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Footner and breastfeeding

(17 Posts)
Lilymoose Fri 06-Oct-17 16:33:19

Hello! I am dying to get some footner and use it as my feet are horrible, checked the footner website re: breastfeeding just in case and it says "Are footner products suitable for pregnant women, nursing mothers and diabetic patients?"
"No. As the skin of pregnant women and nursing mothers is more sensitive, we do not recommend using Footner products during this period."
I think this is just to cover themselves and especially as it's just to do with the supposed "sensitive skin" - bollocks mine is as hard and grim as anyone else's. Do I just use it? Anyone done so?

Stillonthatbloodycomputer Sat 07-Oct-17 16:44:16

Don't be so dumb, there's a reason it says NO or are you one of those who thinks they knows best then you'll want compensation when it all goes horribly wrong, the doctors surgery is full of them .

TheThickenPlots Sun 08-Oct-17 17:59:48

Quite a lot of things say they're not suitable for breastfeeding when they are fine actually - it's not dumb at all! The companies, understandably, want to cover themselves and you can't test products on pregnant women for obvious reasons. I don't know about footner but check out the breastfeeding network, they have loads of factsheets on the safety of different medicines and you can get help by email.

Stillonthatbloodycomputer Sun 08-Oct-17 18:19:51

And thalidomide was fine for morning sickness !!!!!!!!!! Warnings are there to protect the patient as well as the company

TheThickenPlots Sun 08-Oct-17 19:05:30

Thalidomide is not really relevant as women were told it was safe, say an entirely different situation. I am not saying to ignore the warnings, I am saying it is not dumb to question if they are always accurate. That is why I recommended a source of info to check it out.

PeaceLoveAndDixie Sun 08-Oct-17 19:07:56

These things only say not suitable for pregnant people as it would be unethical to test on them

Strokethefurrywall Sun 08-Oct-17 19:09:18

Ha, over reaction of the day goes straight to stillonthatbloodycomputer - marvelous.
Op, I would probably use it because if the disclaimer refers to only sensitive skin and not something that can be absorbed and affect the your breastmilk, I'd consider that a low risk.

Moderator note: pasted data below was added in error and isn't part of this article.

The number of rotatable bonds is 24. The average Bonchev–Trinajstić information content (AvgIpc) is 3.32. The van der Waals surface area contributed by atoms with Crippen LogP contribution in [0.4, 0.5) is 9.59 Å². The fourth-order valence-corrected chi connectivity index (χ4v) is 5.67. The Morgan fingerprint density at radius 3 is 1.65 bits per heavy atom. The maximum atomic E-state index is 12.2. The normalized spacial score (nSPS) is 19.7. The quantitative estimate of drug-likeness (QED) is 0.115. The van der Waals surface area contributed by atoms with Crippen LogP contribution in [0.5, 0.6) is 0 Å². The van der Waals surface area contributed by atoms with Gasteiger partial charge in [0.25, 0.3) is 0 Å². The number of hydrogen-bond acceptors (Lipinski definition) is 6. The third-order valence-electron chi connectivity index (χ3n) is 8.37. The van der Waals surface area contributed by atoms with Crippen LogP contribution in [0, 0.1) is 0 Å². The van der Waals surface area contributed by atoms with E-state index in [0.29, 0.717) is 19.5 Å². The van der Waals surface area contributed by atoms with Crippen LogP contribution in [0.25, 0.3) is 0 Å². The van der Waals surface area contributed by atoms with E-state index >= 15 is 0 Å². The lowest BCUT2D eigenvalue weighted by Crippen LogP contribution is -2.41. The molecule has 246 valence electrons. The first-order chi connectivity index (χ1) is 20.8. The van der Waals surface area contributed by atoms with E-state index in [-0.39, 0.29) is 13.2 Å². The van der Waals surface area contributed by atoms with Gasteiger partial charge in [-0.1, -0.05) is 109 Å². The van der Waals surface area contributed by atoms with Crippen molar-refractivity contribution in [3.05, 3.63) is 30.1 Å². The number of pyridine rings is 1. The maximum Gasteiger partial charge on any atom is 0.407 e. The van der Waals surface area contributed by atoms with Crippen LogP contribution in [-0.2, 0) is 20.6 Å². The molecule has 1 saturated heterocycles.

And if your feet are grim, you may need it! smile

RosyPony Sun 08-Oct-17 19:13:14

It's easier to say 'don't use it' than it is to invest hundreds of thousands into medical research for a non-essential product.

Thalidomide was tested on pregnant pigs (I think) with no ill effects which why it was deemed SAFE for use in pregnant women,it was then quite obviously discovered not to be. Things have come on a lot since then and so it's easier to deem something not safe than to risk it.

As an aside I used it when pregnant, it didn't even occur to me to check it, I must have read the label though? I'm now heavily pregnant and I did give my feet a good going over with a callous knife, I'm saving the footner for when I can actually see my feet again!

ItchyFoot Sun 08-Oct-17 19:14:43

Oops really!? I used an off brand footner thing about 4 months ago and I'm breastfeeding.

Gunpowder Sun 08-Oct-17 19:16:35

I think the thing that puts me off is that foot peels often contain salicylic acid (aspirin) which is a no-no to take orally when breastfeeding because of Reyes, not sure what the effect on breastmilk would be when used topically but I am cautious and so have/will avoid foot peels while feeding.

talkshowhost97 Sun 08-Oct-17 19:22:55

I've used it both whilst pregnant and breastfeeding.

IMO, it's your feet, you're not drinking it. And it's AHA's not opiates or similar. How on earth can you compare it to thalidomide?! The manufacturers are simply stating that when you are pregnant or breastfeeding your skin may be more sensitive and you may be more likely to have a reaction which is a fair point. But it's not going to poison your milk. They can't claim it's ok without running trials on breastfeeding mums. Which is never going to happen.

MrsKnightley Sun 08-Oct-17 19:37:41

@PeaceLoveAndDixie "Pregnant people". Do you mean pregnant women? People includes men who cannot get pregnant, even if they change their gender. And those born female, if changing gender to male can possibly get pregnant but remain of the female sex.

Stillonthatbloodycomputer Sun 08-Oct-17 20:15:53

This is where I dip out of this conversation as a professional within health care who is sick of picking up the pieces of others who think they know best

Lilymoose Sun 08-Oct-17 22:09:04

Haha! Stillonthatbloodycomputer. I am actually also a hcp. Which isn't really relevant anyway.

Anyway. It's the way they specifically mention the reason is due to the skin sensitivity. I wouldn't have even checked if it wasn't for being very overcautious with what I put into and on my body.

Wellandtrulyoutnumbered Sun 08-Oct-17 22:49:13

I am less cautious the older baby is too. Mine is nine months and I'd probably use it as long as no salicylic acid (aspirin) as mentioned above.

Wellandtrulyoutnumbered Sun 08-Oct-17 22:50:11

Googled ingredients Aqua, Alcohol Denatured, Aloe Barbadensis Extract, Glycerin, Butylene Glycol, Canola Oil, Polydextrose, Cucumis Sativus Extract, Propylene Glycol, Sodium Lactate, Lactic Acid, Xanthan Gum, Glycolic Acid, Methylparaben, Collagen, Parfum.

Lilymoose Mon 09-Oct-17 15:48:50

Thank you! Yes he is nearly 1 but I will still wait I think, my feet will survive.

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